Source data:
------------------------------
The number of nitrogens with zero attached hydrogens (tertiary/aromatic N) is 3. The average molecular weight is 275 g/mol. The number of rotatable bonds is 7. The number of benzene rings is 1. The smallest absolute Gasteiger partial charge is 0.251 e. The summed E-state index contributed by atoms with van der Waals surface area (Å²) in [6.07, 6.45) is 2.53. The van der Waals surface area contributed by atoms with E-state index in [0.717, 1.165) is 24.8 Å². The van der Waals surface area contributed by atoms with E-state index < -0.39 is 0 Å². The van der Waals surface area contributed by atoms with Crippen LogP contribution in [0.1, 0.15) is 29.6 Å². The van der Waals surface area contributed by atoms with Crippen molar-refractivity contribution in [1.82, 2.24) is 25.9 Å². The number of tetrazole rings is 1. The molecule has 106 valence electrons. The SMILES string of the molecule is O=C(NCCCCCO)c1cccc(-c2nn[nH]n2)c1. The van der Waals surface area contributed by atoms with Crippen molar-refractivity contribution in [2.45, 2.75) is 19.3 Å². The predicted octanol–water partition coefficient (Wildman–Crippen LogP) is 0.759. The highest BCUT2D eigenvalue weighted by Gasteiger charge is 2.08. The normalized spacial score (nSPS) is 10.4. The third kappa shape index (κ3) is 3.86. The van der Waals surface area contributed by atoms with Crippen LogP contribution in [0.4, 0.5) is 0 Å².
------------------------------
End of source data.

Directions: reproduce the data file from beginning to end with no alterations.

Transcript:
The number of nitrogens with zero attached hydrogens (tertiary/aromatic N) is 3. The average molecular weight is 275 g/mol. The number of rotatable bonds is 7. The number of benzene rings is 1. The smallest absolute Gasteiger partial charge is 0.251 e. The summed E-state index contributed by atoms with van der Waals surface area (Å²) in [6.07, 6.45) is 2.53. The van der Waals surface area contributed by atoms with E-state index in [0.717, 1.165) is 24.8 Å². The van der Waals surface area contributed by atoms with E-state index < -0.39 is 0 Å². The van der Waals surface area contributed by atoms with Crippen LogP contribution in [0.1, 0.15) is 29.6 Å². The van der Waals surface area contributed by atoms with Crippen molar-refractivity contribution in [1.82, 2.24) is 25.9 Å². The number of tetrazole rings is 1. The molecule has 106 valence electrons. The SMILES string of the molecule is O=C(NCCCCCO)c1cccc(-c2nn[nH]n2)c1. The van der Waals surface area contributed by atoms with Crippen molar-refractivity contribution in [2.45, 2.75) is 19.3 Å². The predicted octanol–water partition coefficient (Wildman–Crippen LogP) is 0.759. The highest BCUT2D eigenvalue weighted by Gasteiger charge is 2.08. The normalized spacial score (nSPS) is 10.4. The third kappa shape index (κ3) is 3.86. The van der Waals surface area contributed by atoms with Crippen LogP contribution in [0.4, 0.5) is 0 Å².